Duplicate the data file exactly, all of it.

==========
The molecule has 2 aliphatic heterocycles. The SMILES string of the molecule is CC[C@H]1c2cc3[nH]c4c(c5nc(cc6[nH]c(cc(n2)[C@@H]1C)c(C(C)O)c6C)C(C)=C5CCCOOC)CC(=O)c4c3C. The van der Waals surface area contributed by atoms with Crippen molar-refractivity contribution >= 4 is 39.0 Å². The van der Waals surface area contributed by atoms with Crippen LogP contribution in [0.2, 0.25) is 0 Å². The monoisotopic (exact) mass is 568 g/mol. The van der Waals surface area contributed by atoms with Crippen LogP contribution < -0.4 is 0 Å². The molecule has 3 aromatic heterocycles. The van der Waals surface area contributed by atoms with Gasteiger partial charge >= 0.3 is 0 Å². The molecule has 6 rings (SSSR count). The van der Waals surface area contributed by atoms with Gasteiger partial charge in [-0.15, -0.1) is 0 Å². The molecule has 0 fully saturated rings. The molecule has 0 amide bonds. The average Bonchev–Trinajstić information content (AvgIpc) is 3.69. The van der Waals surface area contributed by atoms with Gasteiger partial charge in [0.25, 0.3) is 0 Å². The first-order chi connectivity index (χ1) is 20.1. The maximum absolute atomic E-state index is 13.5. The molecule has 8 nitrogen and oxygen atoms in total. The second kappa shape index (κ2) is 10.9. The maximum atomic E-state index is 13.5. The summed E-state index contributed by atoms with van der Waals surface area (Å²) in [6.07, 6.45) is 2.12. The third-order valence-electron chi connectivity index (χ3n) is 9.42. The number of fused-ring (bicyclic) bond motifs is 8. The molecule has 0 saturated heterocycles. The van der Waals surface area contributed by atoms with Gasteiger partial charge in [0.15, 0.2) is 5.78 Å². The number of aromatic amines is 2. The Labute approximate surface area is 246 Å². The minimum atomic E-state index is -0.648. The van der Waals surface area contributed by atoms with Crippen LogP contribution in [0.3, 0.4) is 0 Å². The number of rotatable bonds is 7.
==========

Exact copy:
The molecule has 2 aliphatic heterocycles. The SMILES string of the molecule is CC[C@H]1c2cc3[nH]c4c(c5nc(cc6[nH]c(cc(n2)[C@@H]1C)c(C(C)O)c6C)C(C)=C5CCCOOC)CC(=O)c4c3C. The van der Waals surface area contributed by atoms with Crippen molar-refractivity contribution >= 4 is 39.0 Å². The van der Waals surface area contributed by atoms with Crippen LogP contribution in [0.2, 0.25) is 0 Å². The monoisotopic (exact) mass is 568 g/mol. The van der Waals surface area contributed by atoms with Crippen LogP contribution < -0.4 is 0 Å². The molecule has 3 aromatic heterocycles. The van der Waals surface area contributed by atoms with Gasteiger partial charge >= 0.3 is 0 Å². The molecule has 6 rings (SSSR count). The van der Waals surface area contributed by atoms with Gasteiger partial charge in [-0.15, -0.1) is 0 Å². The molecule has 0 fully saturated rings. The molecule has 0 amide bonds. The average Bonchev–Trinajstić information content (AvgIpc) is 3.69. The van der Waals surface area contributed by atoms with Gasteiger partial charge in [0.25, 0.3) is 0 Å². The first-order chi connectivity index (χ1) is 20.1. The maximum absolute atomic E-state index is 13.5. The molecule has 8 nitrogen and oxygen atoms in total. The second kappa shape index (κ2) is 10.9. The maximum atomic E-state index is 13.5. The summed E-state index contributed by atoms with van der Waals surface area (Å²) in [6.07, 6.45) is 2.12. The third-order valence-electron chi connectivity index (χ3n) is 9.42. The number of fused-ring (bicyclic) bond motifs is 8. The molecule has 0 saturated heterocycles. The van der Waals surface area contributed by atoms with Gasteiger partial charge in [0.15, 0.2) is 5.78 Å². The number of aromatic amines is 2. The Labute approximate surface area is 246 Å². The minimum atomic E-state index is -0.648. The van der Waals surface area contributed by atoms with Crippen LogP contribution in [0.3, 0.4) is 0 Å². The number of rotatable bonds is 7.